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Solon   


to come with him at once to Colias; the Megarians presently sent off
men in the vessel with him; and Solon, seeing it put off from the
island, commanded the women to be gone, and some beardless youths,
dressed in their clothes, their shoes and caps, and privately armed
with daggers, to dance and play near the shore till the enemies had
landed and the vessel was in their power. Things being thus ordered,
the Megarians were lured with the appearance, and, coming to the shore,
jumped out, eager who should first seize a prize, so that not one
of them escaped; and the Athenians set sail for the island and took
it.
Others say that it was not taken this way, but that he first received
this oracle from Delphi:-
"Those heroes that in fair Asopia rest,
All buried with their faces to the west,
Go and appease with offerings of the best; and that Solon, sailing
by night to the island, sacrificed to the heroes Periphemus and Cychreus,
and then taking five hundred Athenian volunteers (a law having passed
that those that took the island should be highest in the government),
with a number of fisher-boats and one thirty-oared ship, anchored
in a bay of Salamis that looks towards Nisaea; and the Megarians that
were then in the island, hearing only an uncertain report, hurried
to their arms, and sent a ship to reconnoiter the enemies. This ship
Solon took, and, securing the Megarians, manned it with Athenians,
and gave them orders to sail to the island with as much privacy as
possible; meantime he, with the other soldiers, marched against the
Megarians by land, and whilst they were fighting, those from the ship
took the city. And this narrative is confirmed by the following solemnity,
that was afterwards observed: An Athenian ship used to sail silently
at first to the island, then, with noise and a great shout, one leapt
out armed, and with a loud cry ran to the promontory Sciradium to
meet those that approached upon the land. And just by there stands
a temple which Solon dedicated to Mars. For he beat the Megarians,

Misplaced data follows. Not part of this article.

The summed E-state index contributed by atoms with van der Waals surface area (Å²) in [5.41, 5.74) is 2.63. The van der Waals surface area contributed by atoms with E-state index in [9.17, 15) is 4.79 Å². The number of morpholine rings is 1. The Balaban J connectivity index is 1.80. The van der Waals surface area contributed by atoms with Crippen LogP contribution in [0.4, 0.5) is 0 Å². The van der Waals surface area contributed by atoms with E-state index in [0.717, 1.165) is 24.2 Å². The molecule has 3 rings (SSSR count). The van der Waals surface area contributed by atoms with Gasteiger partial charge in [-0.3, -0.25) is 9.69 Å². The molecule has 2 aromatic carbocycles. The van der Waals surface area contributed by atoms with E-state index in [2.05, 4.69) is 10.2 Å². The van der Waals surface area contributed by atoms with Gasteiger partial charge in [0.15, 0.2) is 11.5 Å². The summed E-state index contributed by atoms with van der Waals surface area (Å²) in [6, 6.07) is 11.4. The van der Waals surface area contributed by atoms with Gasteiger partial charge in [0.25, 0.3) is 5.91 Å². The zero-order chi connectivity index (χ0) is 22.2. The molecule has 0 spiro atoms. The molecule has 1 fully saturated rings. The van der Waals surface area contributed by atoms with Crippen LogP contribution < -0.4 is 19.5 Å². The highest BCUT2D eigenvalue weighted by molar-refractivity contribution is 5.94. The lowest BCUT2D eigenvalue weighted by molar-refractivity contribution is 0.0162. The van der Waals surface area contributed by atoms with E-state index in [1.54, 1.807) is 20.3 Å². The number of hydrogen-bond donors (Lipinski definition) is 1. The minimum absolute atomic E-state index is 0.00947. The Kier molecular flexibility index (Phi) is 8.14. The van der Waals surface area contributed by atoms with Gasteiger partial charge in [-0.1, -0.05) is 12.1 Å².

and as many as were not killed in the battle he sent away upon conditions.
The Megarians, however, still contending, and both sides having received
considerable losses, they chose the Spartans for arbitrators. Now,
many affirm that Homer's authority did Solon a considerable kindness,
and that, introducing a line into the Catalogue of Ships, when the
matter was to be determined, he read the passage as follows:-
"Twelve ships from Salamis stout Ajax brought,
And ranked his men where the Athenians fought." The Athenians, however,
call this but an idle story, and report that Solon made it appear
to the judges, that Philaeus and Eurysaces, the sons of Ajax, being
made citizens of Athens, gave them the island, and that one of them
dwelt at Brauron in Attica, the other at Melite; and they have a township
of Philaidae, to which Pisistratus belonged, deriving its name from
this Philaeus. Solon took a farther argument against the Megarians
from the dead bodies, which, he said, were not buried after their
fashion, but according to the Athenian; for the Megarians turn the
corpse to the east, the Athenians to the west. But Hereas the Megarian
denies this, and affirms that they likewise turn the body to the west,
and also that the Athenians have a separate tomb for everybody, but
the Megarians put two or three into one. However, some of Apollo's
oracles, where he calls Salamis Ionian, made much for Solon. This
matter was determined by five Spartans, Critolaidas, Amompharetus,
Hypsechidas, Anaxilas, and Cleomenes.
For this, Solon grew famed and powerful; but his advice in favour
of defending the oracle at Delphi, to give aid, and not to suffer
the Cirrhaeans to profane it, but to maintain the honour of the god,
got him most repute among the Greeks; for upon his persuasion the
Amphictyons undertook the war, as amongst others, Aristotle affirms,
in his enumeration of the victors at the Pythian games, where he makes
Solon the author of this counsel. Solon, however, was not general
in that expedition, as Hermippus states, out of Evanthes the Samian;
for Aeschines the orator says no such thing, and, in the Delphian

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